Marianne Philip and Per Haakon Schmidt each maintain powerhouse legal careers in Copenhagen — she as a capital markets and M&A specialist and board chair at Kromann Reumert, and he as head of the intellectual property practice at Plesner Law Firm, where he also focuses on European Union law and other areas. Two years ago the couple, who met as law students at the University of Copenhagen in 1977, added another practice to their busy lives: making fine Beaujolais wines in France.
The endeavor began with the purchase of an 1842 castle and winery as a family vacation home. Within their first year as wine producers at Chateau Grand’Grange vineyard, each of their two red wines won bronze medals in competition against others produced in Beaujolais at the Villefranche sur Saone exhibition and at an exhibition at Macon for wines produced across Burgundy.
Clearly passionate about oenology, Schmidt wants to prove it is possible to produce “good and full-bodied” Beaujolais wines that are “still fruitful if you take the necessary care and use old grape vines,” he says.
“We are having a great but demanding time renovating the beautiful old buildings and updating the winery,” he says. “Marianne is the sales manager, and even if this is my passion more than hers, we will both enjoy this challenge for many years to come.”
That doesn’t mean they will be winding down their lives in the law any time soon. Schmidt continues to enjoy the intellectual property litigation he started practicing at Plesner in 1978, when it was a relatively new field, and resumed when he returned after his LLM studies and a year at the firm now known as Holland & Knight in New York.
“Back in the 1980s, IP law was still a fairly unknown specialty in the broad legal community,” says Schmidt, who also has a mediation practice. “Now it’s hard to find a transaction that does not focus in some way on IP-related questions.
“I have handled cases across the IP spectrum, from patent protection of computer programs to theft of works of art, including landmark cases in the Supreme Court on copyright of Danish design, on the extension of copyright protection for drawings on the Danish currency, and on injunctions against telecommunications companies giving pirates access to music and film sites,” adds Schmidt, who earned a degree in art history at the University of Copenhagen earlier this year.
For 12 years, he also taught courses in IP and competition law at the University of Copenhagen Law School, where he obtained his SJD in 1989. Schmidt also taught at “Duke in Denmark,” as the Law School’s summer institute in transnational law was known in its early years (see box). Today he continues to teach IP law to the young attorneys at Plesner, where he is a partner.
— Per Haakon Schmidt LLM '83 on helping establish the Duke Law summer institutes in 1986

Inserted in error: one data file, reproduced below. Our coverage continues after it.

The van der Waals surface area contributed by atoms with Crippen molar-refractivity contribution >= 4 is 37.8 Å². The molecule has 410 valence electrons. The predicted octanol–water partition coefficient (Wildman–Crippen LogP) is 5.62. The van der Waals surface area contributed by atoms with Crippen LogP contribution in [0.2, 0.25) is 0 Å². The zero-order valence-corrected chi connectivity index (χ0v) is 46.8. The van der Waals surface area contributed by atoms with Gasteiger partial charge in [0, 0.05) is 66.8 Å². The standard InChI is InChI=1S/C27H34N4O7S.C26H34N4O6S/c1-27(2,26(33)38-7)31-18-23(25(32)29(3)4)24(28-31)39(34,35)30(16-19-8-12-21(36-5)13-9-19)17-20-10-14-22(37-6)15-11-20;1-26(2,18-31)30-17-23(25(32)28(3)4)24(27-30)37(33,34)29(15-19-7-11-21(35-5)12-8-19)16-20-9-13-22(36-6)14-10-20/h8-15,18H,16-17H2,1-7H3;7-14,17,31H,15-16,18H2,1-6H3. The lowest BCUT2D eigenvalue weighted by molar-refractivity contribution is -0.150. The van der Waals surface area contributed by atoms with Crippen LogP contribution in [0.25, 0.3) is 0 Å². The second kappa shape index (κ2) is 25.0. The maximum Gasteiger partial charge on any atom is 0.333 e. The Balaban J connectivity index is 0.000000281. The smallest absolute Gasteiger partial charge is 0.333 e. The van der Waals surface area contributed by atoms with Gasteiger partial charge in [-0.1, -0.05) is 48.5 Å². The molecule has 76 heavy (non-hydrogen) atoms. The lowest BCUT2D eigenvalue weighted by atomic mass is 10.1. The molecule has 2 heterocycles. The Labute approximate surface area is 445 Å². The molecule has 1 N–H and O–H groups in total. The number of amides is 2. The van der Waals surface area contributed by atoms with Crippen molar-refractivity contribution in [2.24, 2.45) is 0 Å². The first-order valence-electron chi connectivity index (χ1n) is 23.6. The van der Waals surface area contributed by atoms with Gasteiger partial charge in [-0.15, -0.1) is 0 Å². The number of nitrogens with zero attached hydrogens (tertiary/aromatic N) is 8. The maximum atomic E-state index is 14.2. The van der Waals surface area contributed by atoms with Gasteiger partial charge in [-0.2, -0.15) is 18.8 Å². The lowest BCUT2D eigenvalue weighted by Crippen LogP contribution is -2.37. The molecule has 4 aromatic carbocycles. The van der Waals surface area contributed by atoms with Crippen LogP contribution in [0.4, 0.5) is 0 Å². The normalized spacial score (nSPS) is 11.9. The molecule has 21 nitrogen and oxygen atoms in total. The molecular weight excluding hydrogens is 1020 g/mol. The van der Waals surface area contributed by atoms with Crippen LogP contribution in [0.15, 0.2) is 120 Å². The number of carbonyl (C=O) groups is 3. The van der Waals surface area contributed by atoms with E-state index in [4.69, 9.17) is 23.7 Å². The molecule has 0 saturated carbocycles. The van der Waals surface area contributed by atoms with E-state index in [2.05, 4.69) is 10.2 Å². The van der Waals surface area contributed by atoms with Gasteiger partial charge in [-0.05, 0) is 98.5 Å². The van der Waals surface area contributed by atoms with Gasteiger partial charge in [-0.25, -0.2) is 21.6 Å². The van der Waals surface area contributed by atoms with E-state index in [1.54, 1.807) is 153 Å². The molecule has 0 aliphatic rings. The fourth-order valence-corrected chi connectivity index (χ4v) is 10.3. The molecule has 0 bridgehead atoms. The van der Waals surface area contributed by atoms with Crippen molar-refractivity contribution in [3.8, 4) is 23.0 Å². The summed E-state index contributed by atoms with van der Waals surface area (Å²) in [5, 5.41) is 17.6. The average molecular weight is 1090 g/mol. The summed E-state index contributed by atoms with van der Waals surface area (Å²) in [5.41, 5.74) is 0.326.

Philip started her legal career at Reumert & Partners, Kromann Reumert’s predecessor, taking a leave of absence when she and Schmidt came to study at Duke shortly after the birth of their first child. A year spent working on mergers and acquisitions at Shearman & Sterling in New York following her LLM sealed her specialty, she says. “When I returned to Copenhagen, I focused on expanding that part of the business at our office, which had been a more general corporate practice focused on transportation, shipping, and insurance law.”
A partner at her firm since 1987, Philip advises businesses on M&A, stock exchange law, and general commercial and company law. She has advised on several landmark capital markets and M&A transactions in Denmark, assisting both Danish and international clients, and she also serves as non-executive director on a number of boards. Since June 2009, Philip has been vice-chairman of the Danish Corporate Governance Committee, which published new corporate governance recommendations last year. She has spent quite a lot of time since then training corporate officers and lawyers on the operation of the recommendations.
Philip and Schmidt have maintained strong connections to Duke Law School in the years since their graduation, helping organize alumni events in Europe and returning often for reunions. Philip also has been active on the Board of Visitors, now serving as a lifetime member. During the four years that the Law School’s summer institute was held at the University of Copenhagen, the couple hosted an annual party for students and faculty at their home — “which was a lot of fun and made it easy to stay in touch,” Philip notes.
The couple agree that their lives are challenging. “With a busy career, three children and now two grandchildren and two daughters-in-law, you need to be very well organized, efficient, and punctual in daily life,” she says. “Family life has always been important to us, and we have taken the children with us to many conferences over the years.” Their two eldest, Mikael and Jesper, have followed their parents into law practice and law school, respectively. Their youngest son, Frederik, is a teenager.
Their winemaking enterprise adds a new dimension to family life, Philip says with a laugh.
“We spent a wonderful Easter vacation there with some of our family,” she says. “It is a different, but very nice, way of being together when you spend half a day packing 200 boxes of wine.”
— Debbie Selinsky